Cape Town is running out of water and low dam levels in the emerald-green highlands of Lesotho are raising alarm bells in South Africa’s industrial heartland around Johannesburg, which delivers so far avoided the shortages hitting other regions. The overall picture of South Africa is worrying, with Cape Town the most urgent.
Expressing concerns over using up water reserves in Pakistan, environmental experts and researchers say mega cities like Lahore lack safe drinking water. According to WASA Lahore, the ground water table depth in Lahore city has sunk by 600 feet to 1,000 feet. This is an alarming development as the water table depth in the rest of Punjab is between 30 to 60 bases.
Other large cities in Punjab facing the same situation are Faisalabad and Multan while the same situation also prevails in Karachi owing to its enormous size and humungous population. The urban centre is facing shortage of water as it is not getting the required 100 million gallons of water. Water theft and power outages at the pumping stations are also the main reason as to why the supply to Karachi is being moved.
New approaches to filtration and extracting moisture from air promise to relieve the world’s looming water scarcity crisis. Meanwhile, improved technology for capturing water vapour from the air holds out hope for arid areas.
Desalination technologies could take fresh water to everyone, but are currently very costly. Desalination is an operation that extracts mineral components from saline water. More generally, desalination refers to the removal of salts and minerals from a target sum. Most of the modern interest in desalination focuses on the cost-effective provision of clean water for human use. Along with recycled wastewater, it is one of the few rainfall-independent water sources.
Due to its energy consumption, desalinating sea water is generally more costly than fresh water from rivers or groundwater, water recycling and water preservation. Nevertheless, these alternatives are not always available and depletion of reserves is a critical problem worldwide. Presently, approximately 1% of the world’s population are dependent on desalinated water to meet daily needs. Desalinated water is usually healthier than water from rivers and ground water, and in that respect is less salty and lime scale in it.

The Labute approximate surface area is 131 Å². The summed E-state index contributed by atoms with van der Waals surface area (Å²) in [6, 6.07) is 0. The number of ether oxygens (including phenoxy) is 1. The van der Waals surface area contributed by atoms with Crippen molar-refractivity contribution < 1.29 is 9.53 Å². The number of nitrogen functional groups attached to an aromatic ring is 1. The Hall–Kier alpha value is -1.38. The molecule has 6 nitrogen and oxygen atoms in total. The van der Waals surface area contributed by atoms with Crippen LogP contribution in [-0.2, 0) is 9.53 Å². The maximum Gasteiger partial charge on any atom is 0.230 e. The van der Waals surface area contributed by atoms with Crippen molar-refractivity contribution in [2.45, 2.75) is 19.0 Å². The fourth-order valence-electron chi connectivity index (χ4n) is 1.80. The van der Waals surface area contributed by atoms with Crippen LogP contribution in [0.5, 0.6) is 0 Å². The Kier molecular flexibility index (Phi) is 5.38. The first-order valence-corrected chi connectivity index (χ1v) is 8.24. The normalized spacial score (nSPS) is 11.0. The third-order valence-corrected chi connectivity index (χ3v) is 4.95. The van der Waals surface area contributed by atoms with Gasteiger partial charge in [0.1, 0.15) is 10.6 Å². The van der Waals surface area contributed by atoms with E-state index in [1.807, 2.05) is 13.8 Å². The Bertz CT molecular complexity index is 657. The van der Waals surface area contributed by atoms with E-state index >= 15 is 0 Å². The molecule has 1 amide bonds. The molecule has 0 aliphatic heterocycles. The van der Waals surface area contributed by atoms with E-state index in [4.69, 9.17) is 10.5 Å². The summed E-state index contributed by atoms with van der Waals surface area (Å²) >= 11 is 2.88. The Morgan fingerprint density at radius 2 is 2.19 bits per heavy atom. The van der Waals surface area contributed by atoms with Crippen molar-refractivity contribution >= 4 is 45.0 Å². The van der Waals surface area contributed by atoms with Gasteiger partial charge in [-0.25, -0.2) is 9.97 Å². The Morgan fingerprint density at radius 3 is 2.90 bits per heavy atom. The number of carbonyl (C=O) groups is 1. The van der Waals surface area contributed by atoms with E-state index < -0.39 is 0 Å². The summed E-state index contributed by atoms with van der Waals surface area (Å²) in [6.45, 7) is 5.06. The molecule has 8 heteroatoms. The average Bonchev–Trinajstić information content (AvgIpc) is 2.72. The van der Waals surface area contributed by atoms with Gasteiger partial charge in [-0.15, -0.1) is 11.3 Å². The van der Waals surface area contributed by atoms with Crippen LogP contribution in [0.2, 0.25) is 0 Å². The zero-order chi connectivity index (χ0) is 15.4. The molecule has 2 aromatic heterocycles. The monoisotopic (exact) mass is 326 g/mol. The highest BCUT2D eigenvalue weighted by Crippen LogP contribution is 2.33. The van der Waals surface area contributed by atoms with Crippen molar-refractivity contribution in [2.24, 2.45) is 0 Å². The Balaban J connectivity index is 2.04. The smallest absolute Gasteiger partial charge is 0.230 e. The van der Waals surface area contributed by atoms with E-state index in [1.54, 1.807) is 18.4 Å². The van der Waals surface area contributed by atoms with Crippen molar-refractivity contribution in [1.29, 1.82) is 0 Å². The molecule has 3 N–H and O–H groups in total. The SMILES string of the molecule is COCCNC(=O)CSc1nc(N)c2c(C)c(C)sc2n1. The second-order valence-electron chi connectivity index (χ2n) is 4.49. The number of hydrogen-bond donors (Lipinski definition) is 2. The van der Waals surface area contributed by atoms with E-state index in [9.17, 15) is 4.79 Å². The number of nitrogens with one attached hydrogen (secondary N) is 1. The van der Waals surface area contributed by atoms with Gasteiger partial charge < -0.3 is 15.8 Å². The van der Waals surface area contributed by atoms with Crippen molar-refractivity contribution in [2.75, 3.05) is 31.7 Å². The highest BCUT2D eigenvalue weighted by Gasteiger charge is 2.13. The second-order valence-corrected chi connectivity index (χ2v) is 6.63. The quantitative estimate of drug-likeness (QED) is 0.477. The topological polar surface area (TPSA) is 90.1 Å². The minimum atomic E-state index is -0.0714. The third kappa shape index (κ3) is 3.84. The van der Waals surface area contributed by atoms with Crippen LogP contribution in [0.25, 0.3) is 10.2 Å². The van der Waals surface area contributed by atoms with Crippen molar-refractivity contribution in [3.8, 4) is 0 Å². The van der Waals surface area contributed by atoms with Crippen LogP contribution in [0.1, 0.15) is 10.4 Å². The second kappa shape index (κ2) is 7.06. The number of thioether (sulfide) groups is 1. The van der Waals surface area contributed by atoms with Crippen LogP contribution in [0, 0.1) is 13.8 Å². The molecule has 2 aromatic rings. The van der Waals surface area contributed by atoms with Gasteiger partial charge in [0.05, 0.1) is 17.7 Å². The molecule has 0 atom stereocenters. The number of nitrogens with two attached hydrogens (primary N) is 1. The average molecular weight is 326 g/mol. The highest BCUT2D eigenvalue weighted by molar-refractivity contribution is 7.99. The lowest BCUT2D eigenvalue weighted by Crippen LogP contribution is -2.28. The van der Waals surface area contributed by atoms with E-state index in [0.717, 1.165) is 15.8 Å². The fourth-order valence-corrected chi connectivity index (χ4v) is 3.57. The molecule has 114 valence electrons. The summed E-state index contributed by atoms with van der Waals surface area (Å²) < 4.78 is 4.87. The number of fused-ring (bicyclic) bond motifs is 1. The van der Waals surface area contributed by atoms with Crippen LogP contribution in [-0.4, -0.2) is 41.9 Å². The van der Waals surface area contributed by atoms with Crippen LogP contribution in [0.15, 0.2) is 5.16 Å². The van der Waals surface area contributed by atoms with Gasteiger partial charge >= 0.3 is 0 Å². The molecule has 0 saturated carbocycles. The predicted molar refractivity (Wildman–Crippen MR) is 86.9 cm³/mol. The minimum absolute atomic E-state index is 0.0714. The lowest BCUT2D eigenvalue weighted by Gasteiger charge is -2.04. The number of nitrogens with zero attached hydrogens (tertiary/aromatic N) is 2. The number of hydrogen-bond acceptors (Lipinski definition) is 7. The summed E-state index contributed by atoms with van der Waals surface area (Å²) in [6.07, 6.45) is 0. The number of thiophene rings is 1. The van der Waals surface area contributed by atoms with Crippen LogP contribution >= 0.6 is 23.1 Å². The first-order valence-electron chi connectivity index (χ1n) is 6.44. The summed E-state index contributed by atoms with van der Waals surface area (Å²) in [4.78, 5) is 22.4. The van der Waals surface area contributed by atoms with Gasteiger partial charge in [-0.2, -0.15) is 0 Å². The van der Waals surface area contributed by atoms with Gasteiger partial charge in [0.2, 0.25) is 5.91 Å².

Nevertheless, a revolution in water filtration developed at The University of Manchester could provide a much-needed solution, with ready access to clean water finally a real possibility for the world. A research team led by Professor Rahul Nair in Manchester University has developed a graphene-oxide membrane that makes whisky clear, paving the way for new commercial application of graphene membrane. The latest research report says that the newly developed membrane allowed alcohol to fall through and remove the larger molecules, which gives the amber colour to whisky. We filtered whisky and cognac through the graphene-oxide membrane. As a result, we reasoned that the membrane allowed, the alcohol to pass through, removing the larger molecules that give it amber colour. The clear whisky smells similar to the original whisky. According to Dr Nair, the new research would help them extend the applications of grapheme-based membranes from sea water desalination to organic solvent nanofiltration.
On April 2017, Prof Nair demonstrated that a multi-layer membrane made from graphite oxide can filter out the sodium chloride in seawater much more promptly and cleanly than existing techniques. Unlike sea water desalination, which separates salt from water, OSN technology separates charged or uncharged organic compounds from an organic solvent.
Prof Nair hopes full-sized desalination plants with graphene membranes will be possible within five years. Still, he thinks that a small scale version of the graphing filter can be developed for bottles and household units within two years. Initial studies indicate that all this is absolutely feasible with the graphene membrane; it performs superbly, better than anything else. Graphene filters would have the further benefit that they will not let any liquid through when they get to the end of their life. During the following few months, the portable graphing filters will be tested to check that they work for chemical contaminants such as cadmium, copper, arsenic, nitrites, nitrates and pesticides.
Solutions to the problems are there, it all depends how quickly actions are taken to resolve the issues.